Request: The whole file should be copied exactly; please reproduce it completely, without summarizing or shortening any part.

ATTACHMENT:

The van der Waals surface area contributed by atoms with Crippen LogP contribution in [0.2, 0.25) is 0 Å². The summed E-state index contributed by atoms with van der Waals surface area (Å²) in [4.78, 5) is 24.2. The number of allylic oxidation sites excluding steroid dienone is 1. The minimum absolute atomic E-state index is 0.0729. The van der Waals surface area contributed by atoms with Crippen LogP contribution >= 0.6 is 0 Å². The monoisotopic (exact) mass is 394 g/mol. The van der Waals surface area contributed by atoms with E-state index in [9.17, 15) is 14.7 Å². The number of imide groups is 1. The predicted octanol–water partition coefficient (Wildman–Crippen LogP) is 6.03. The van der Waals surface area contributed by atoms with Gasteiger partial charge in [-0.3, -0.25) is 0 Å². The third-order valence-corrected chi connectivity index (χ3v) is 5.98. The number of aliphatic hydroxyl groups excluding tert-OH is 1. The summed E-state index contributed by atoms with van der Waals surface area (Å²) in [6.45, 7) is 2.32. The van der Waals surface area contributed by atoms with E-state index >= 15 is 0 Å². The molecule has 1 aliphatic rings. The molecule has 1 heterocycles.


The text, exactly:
The van der Waals surface area contributed by atoms with Crippen LogP contribution in [0.2, 0.25) is 0 Å². The summed E-state index contributed by atoms with van der Waals surface area (Å²) in [4.78, 5) is 24.2. The number of allylic oxidation sites excluding steroid dienone is 1. The minimum absolute atomic E-state index is 0.0729. The van der Waals surface area contributed by atoms with Crippen LogP contribution >= 0.6 is 0 Å². The monoisotopic (exact) mass is 394 g/mol. The van der Waals surface area contributed by atoms with E-state index in [9.17, 15) is 14.7 Å². The number of imide groups is 1. The predicted octanol–water partition coefficient (Wildman–Crippen LogP) is 6.03. The van der Waals surface area contributed by atoms with Gasteiger partial charge in [-0.3, -0.25) is 0 Å². The third-order valence-corrected chi connectivity index (χ3v) is 5.98. The number of aliphatic hydroxyl groups excluding tert-OH is 1. The summed E-state index contributed by atoms with van der Waals surface area (Å²) in [6.45, 7) is 2.32. The van der Waals surface area contributed by atoms with E-state index >= 15 is 0 Å². The molecule has 1 aliphatic rings. The molecule has 1 heterocycles.